• To use, remove what you need and let it return to room temperature.
Saturday, August 22nd, 2009 | Author: admin

Our intrepid reporter Henry Brimmer interviewed MSU student Rachel Beyer at the Student Organic Farm about the late blight outbreak. On Thursday, August 20, Rachel expressed concerned that the farm could lose all of its 900 feet of tomato plants by Monday.

bad news at the student organic farm II from Henry Brimmer on Vimeo.

Friday, August 14th, 2009 | Author: admin

White wine with blueberries and peaches - bruschetta with fresh basil and tomatoes

What a glorious time to eat fresh produce in Michigan. The peaches are ripe, as are the blueberries. Here we put them straight into white wine. In this case, the wine is Trillium, a proprietary blend of whites wines from Good Harbor Vineyards in Lake Leelanau. (Thanks to my friend Therese for the idea.)

To go along with the fruit and wine combination, we made a bruschetta with fresh basil and tomatoes. Slice French bread into rounds, then brush the tops with olive oil and bake at 450 degree for 15 to 20 minutes (or long enough to turn the edges brown). Make a chiffonade of fresh basil, top with some chunks of tomato from the garden or a local Farmers’ Market, then grate some pecorino cheese on top.

Does it get any better than this?

Monday, July 27th, 2009 | Author: admin

The Soyabella unit sells for just under $100

Remember to pick out any green or discolored
soybeans before soaking

Perhaps because it is not heated, almond milk
tends to separate in the fridge. Just shake it
before pouring.

The almond milk is white, while the paste is almost
pinkish. The soymilk is golden white, while the okara
is a bit lighter.

Nutmilks such as soymilk and almond milk are great for people who are lactose intolerant, and many people simply prefer nutmilk to cow’s milk. Not only is making your own nutmilk cheaper, but you can control quality. (Click here to read more about the continuing controversy about where the soybeans in Silk now come from and whether they are always organic.)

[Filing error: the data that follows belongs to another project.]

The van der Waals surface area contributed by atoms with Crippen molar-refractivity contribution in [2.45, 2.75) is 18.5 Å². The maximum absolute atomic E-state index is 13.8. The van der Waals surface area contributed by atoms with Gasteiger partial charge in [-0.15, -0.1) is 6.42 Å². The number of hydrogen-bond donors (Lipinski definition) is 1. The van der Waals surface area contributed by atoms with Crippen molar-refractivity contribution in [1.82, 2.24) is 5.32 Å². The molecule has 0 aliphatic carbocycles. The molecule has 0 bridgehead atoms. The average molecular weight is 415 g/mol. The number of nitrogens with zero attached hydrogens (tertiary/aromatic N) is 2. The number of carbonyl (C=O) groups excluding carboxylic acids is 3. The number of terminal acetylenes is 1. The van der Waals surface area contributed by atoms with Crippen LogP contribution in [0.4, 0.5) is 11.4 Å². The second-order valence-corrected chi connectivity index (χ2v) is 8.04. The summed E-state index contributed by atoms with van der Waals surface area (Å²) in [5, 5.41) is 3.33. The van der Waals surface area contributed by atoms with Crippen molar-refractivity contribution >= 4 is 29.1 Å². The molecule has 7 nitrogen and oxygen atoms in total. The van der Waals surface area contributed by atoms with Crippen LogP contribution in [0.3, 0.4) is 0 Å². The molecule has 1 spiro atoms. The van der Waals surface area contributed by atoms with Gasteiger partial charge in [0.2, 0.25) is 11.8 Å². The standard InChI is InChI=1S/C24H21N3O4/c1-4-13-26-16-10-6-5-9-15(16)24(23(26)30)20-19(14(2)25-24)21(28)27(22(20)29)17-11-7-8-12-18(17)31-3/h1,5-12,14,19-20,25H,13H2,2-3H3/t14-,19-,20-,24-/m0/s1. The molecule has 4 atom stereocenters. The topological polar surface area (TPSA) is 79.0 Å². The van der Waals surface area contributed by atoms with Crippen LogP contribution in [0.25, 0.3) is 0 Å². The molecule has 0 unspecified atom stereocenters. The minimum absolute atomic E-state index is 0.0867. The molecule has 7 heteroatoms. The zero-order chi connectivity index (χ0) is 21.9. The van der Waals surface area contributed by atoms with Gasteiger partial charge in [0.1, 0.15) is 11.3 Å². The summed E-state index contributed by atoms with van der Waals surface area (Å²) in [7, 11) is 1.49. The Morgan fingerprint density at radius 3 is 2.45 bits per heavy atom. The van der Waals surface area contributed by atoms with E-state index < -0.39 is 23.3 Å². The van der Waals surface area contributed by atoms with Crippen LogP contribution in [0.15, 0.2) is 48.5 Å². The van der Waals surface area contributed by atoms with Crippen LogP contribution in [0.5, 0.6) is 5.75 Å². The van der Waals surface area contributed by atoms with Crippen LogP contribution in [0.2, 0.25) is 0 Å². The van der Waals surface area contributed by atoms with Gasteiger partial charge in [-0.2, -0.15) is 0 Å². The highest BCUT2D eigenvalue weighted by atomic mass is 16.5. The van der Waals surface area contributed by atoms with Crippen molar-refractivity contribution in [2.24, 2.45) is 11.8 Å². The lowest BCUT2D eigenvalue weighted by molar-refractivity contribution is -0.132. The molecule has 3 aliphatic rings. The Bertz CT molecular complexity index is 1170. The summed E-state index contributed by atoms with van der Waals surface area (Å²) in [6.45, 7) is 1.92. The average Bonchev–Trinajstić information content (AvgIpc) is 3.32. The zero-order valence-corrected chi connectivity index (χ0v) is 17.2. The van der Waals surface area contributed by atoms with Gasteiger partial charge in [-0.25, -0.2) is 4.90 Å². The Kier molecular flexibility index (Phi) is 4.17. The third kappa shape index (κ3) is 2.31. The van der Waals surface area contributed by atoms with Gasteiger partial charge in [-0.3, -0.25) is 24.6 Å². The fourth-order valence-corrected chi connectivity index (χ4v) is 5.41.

The Soyabella soymilk maker is a great gizmo, though I wish the company would supply a cover for the exposed plug on the unit to keep water out during washing. (Further proof we need more women engineers.)

The kit provides a plastic cup you use to measure out the proper amount of soybeans or almonds. Put them in a bowl, cover with filtered water, making sure you have at least an inch of water on top and soak overnight. The next morning, place the nuts or almonds into the Soybean basket (the full kit also comes with a basket to make rice paste for tofu) and attach the basket to the grinder head. Add water to the proper fill line and attach the grinder head on top of the unit.

For soybean milk, you press the Milk function on the unit. This setting automatically heats the water to the appropriate temperature and then grinds the soybeans to make the finished milk. Almond milk is not heated, so you use the Mill function, running it three or four times to produce the right consistency.

As you can see in the bottom picture, you not only end up with milk but also with pulp. Soybean pulp is called okara, and this link takes you to a great Fat-Free Vegan recipe for Crab Cakes that will help you use up the protein-rich okara. The Raw Foods Talk Forum offers a recipe for almond cookies that use the fresh almond pulp, and I can verify that it’s delicious. Please also use our Comments section below to leave your ideas, since nut pulps are too good to waste.

The toughest part of the process occurs once the soymilk is made. The finished soymilk is HOT, which makes removing the basket from the grinder head tricky (the heat seems to weld the two pieces together). Fortunately, the Soyabella folks have included a plastic bowl with slots in the bottom that help you twist off the basket. I use some silicone fingertip grippers to wrangle the two pieces apart.

Again, cleaning the unit is a challenge, not just because of the placement of the top plug but because the fine mesh on the Soybean basket usually gets gummed up, especially when making the soymilk. Again, the good news is that the Soyabella folks have provided a special brush for this purpose.

I buy most of my soybeans from the local food coop, though I worry that it is hard to find soybeans that are completely GMO free (Genetically Modified Organisms). I have also purchased Arrowhead Mills organic soybeans from Amazon ($29/95 for a box of 12 one-pound bags). Amazon also sells Good Sense organic raw almonds (three 6-ounce bags for $18.28). However, I usually just buy regular almonds in bulk, because I figure that the shells of the nuts provide more protection against chemicals than the soybeans enjoy.

NOTE: Yes, if you look closely at the Soyabella unit in the top photo, you can see me and the camera reflected on its surface. So much for being a great food photographer.

Thursday, June 04th, 2009 | Author: admin
Epsom salts used on pepper plants

I can grow tomatoes that look bigger and better than any in my local supermarket, but my bell peppers – no matter whether they are green, red, yellow, orange or purple – all end up looking puny beside those grown by professionals. What’s the key?